Dish launches fixed TD-LTE service with Sprint in Corpus Christi, offering 10 Mbps for $30/month with TV

Dish Network (NASDAQ: DISH) launched fixed TD-LTE service in Corpus Christi, Texas, using Sprint's (NYSE: S) 2.5 GHz network and spectrum.

Dish's fixed wireless service relies on an outdoor router, right, that can work alongside Dish's satellite for TV service, left.

The companies first announced in December 2013 that they would partner on the pilot program in Corpus Christi. Dish had said in early August that it expected the Sprint trial to start within a month. Dish is also engaged in a similar pilot program with Sprint network partner nTelos Wireless using fixed 2.5 GHz TD-LTE service in Virginia. The trials are targeted at unserved and underserved consumers, especially those with slow or no Internet access.

Dish said the Internet service in Corpus Christi will deliver download speeds of 10 Mbps, and is available for $30 per month when bundled with a qualifying package of Dish's satellite TV service, or $40 as standalone service.

Dish said its technicians will install ruggedized outdoor BandRich routers with high-gain antennas to support the service, just like they install outdoor satellite dishes for Dish TV, according to David Zufall, Dish's vice president of wireless. Dish is also offering customers the option to get a free Wi-Fi router at installation.

Zufall told FierceWireless Dish had been waiting for Sprint to deploy 2.5 GHz equipment in Corpus Christi. "They stood up a number of sites for us for the fixed wireless trial," he said, adding that the coverage covers the city's metropolitan area.

Sprint has said its mobile 2.5 GHz TD-LTE service can deliver peak downlink speeds of 50-60 Mbps. The company expects to cover 100 million POPs with 2.5 GHz LTE by year-end.

"The primary objective of these trials is to test the business model, i.e. how many customers can you adequately support in how much spectrum depth," Tom Cullen, Dish's executive vice president of corporate development, said during the company's second-quarter earnings call in early August, according to a Seeking Alpha transcript. "Will the model work at 20 megahertz, or does it require 40, or does it require 60? As we've discussed in the past, the demand on spectrum is going to be different, obviously, for mobility in urban areas versus where you may have more spectrum depth in rural areas, you may have excess capacity that you could dedicate to fixed broadband."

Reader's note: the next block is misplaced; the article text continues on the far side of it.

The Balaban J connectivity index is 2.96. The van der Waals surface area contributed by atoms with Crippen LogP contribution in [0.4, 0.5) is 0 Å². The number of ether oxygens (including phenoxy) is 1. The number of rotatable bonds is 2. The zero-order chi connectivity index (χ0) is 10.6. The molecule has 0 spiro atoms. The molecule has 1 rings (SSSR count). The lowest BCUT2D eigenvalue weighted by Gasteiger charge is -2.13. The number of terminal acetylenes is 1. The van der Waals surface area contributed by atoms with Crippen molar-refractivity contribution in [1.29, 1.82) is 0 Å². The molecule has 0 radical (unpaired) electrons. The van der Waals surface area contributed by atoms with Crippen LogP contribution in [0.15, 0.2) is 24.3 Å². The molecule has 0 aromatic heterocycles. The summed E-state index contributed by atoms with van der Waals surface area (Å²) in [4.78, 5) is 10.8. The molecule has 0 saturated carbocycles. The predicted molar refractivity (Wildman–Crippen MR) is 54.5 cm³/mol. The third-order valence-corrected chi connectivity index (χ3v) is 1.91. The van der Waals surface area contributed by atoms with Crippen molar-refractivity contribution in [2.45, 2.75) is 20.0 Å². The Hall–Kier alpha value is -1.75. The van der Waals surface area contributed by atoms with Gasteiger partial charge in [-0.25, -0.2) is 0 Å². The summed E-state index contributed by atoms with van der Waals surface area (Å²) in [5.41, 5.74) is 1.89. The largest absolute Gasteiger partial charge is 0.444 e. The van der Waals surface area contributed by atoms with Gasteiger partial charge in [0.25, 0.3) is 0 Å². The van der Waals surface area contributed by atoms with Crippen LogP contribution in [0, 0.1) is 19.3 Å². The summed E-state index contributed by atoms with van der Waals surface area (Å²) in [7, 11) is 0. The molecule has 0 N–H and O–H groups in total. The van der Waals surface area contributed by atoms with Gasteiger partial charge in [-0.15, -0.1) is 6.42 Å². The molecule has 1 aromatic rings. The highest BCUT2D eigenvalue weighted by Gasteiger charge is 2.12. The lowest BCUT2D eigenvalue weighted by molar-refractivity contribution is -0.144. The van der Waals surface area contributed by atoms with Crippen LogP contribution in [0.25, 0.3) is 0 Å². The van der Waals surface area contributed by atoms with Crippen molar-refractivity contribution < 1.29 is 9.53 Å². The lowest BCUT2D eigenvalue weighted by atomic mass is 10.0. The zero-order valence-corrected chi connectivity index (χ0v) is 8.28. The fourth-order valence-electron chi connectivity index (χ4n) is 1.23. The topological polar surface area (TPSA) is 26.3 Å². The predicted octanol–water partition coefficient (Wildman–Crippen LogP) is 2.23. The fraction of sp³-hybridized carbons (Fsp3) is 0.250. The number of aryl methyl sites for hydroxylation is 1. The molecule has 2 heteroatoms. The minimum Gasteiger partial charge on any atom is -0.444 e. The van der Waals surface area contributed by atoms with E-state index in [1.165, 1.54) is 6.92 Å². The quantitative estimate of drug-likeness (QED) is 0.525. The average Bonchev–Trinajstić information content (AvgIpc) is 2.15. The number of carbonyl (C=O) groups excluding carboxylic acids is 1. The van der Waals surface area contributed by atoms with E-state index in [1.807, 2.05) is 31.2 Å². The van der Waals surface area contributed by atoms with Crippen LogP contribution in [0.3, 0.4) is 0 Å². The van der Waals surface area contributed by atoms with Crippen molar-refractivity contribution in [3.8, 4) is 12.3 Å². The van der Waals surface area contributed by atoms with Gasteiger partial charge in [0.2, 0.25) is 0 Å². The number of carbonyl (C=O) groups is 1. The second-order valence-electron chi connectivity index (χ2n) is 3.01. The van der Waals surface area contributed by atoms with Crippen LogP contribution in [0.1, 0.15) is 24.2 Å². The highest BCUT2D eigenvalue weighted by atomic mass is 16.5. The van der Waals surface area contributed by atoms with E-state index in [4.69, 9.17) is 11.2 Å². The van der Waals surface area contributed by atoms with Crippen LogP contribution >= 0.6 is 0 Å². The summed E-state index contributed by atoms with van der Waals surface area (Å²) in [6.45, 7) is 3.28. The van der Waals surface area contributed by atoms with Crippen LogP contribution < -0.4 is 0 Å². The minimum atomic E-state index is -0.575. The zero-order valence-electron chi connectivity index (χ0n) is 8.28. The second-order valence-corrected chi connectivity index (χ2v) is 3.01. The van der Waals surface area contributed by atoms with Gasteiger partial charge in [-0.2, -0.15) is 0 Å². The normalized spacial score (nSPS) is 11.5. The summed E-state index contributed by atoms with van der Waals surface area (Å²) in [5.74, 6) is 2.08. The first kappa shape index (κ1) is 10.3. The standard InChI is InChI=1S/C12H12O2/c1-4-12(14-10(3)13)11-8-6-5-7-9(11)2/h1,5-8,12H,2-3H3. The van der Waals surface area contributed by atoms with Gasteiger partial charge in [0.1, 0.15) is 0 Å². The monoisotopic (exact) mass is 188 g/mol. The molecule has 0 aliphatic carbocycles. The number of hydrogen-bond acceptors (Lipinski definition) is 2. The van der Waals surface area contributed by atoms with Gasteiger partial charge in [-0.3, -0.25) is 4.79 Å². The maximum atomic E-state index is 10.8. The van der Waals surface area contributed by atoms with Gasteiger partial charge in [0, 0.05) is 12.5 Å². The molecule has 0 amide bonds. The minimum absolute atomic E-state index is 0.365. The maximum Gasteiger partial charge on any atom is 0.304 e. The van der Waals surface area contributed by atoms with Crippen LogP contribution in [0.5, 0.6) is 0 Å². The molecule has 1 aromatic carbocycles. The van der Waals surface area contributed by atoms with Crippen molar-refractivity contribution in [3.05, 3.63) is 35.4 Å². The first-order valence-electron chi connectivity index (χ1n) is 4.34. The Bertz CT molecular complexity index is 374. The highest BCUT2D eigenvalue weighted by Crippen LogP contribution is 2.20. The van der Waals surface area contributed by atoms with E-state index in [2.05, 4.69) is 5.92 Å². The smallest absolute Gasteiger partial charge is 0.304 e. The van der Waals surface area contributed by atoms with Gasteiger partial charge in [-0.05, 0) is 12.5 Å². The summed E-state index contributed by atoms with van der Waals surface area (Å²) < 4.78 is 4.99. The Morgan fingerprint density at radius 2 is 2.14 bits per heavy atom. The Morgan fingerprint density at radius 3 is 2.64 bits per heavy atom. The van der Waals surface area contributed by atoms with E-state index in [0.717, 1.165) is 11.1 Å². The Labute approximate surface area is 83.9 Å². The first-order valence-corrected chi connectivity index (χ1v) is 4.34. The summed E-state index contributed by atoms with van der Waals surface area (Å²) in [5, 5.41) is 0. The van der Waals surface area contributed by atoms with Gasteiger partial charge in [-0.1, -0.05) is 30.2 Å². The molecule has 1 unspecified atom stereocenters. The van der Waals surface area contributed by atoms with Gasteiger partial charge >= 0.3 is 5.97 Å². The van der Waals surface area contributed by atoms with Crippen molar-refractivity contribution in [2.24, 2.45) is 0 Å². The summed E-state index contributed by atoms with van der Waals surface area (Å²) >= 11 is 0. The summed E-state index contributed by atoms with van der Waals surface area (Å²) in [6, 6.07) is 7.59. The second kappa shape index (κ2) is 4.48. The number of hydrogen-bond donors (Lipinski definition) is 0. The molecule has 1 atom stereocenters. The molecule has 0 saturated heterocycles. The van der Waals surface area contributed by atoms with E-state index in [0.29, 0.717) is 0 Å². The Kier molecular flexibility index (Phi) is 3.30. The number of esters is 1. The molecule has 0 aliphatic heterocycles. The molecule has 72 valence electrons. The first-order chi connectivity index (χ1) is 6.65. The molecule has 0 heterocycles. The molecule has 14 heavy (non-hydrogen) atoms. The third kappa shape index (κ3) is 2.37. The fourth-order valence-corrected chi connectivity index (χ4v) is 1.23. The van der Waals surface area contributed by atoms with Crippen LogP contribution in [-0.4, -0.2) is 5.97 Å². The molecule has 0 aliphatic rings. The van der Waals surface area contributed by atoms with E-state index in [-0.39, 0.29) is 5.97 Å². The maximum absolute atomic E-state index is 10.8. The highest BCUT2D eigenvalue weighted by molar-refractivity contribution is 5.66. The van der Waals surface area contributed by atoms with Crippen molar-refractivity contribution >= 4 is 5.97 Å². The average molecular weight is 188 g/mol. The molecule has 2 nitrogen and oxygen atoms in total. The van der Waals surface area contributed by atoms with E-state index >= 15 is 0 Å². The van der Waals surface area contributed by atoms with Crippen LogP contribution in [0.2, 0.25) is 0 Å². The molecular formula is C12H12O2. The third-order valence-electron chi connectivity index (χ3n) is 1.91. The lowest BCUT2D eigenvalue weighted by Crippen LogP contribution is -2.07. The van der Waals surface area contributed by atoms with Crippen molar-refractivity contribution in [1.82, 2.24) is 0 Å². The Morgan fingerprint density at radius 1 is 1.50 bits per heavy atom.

Cullen added that Dish believes that "with outdoor antennas on the rooftop, you're going to get better cell radius, the ability to provide more customer coverage off of a single tower, and those are the things that we hope to learn and better define in terms of consumer consumption patterns over the next three to six months."

Zufall said Dish will be assessing its ability to compete in the broadband market. "The fundamental product we think is sound," he said. "The coverage is good. We can get to many, many houses within the coverage area."

Zufall said Dish will be looking at usage patterns among customers and seeing what the "cost structure to increase capacity" on the network would be. He also said Dish will be looking at more straightforward business metrics, such as how easily the company can switch customers from other broadband providers.

It's unclear if Dish will expand its trial with Sprint beyond Corpus Christi. Zufall said Dish has not announced any future plans.

In late July nTelos CFO Steb Chandor said the company was making "good progress on our pilot program" with Dish. The carriers are partnering on a fixed TD-LTE service using 2.5 GHz spectrum. On July 16, the companies started to offer high-speed wireless Internet service to select customers in Charlottesville, Waynesboro, Staunton, Harrisonburg and Roanoke, Va. The service provides speeds of more than 10 Mbps, Chandor said, and costs $30 per month when bundled with a qualified Dish satellite TV service plan. "So far feedback has been positive, but it's important to understand that this Phase 2 trial is in its very early stages," he said.

For more:
- see this release
- see this Dish site

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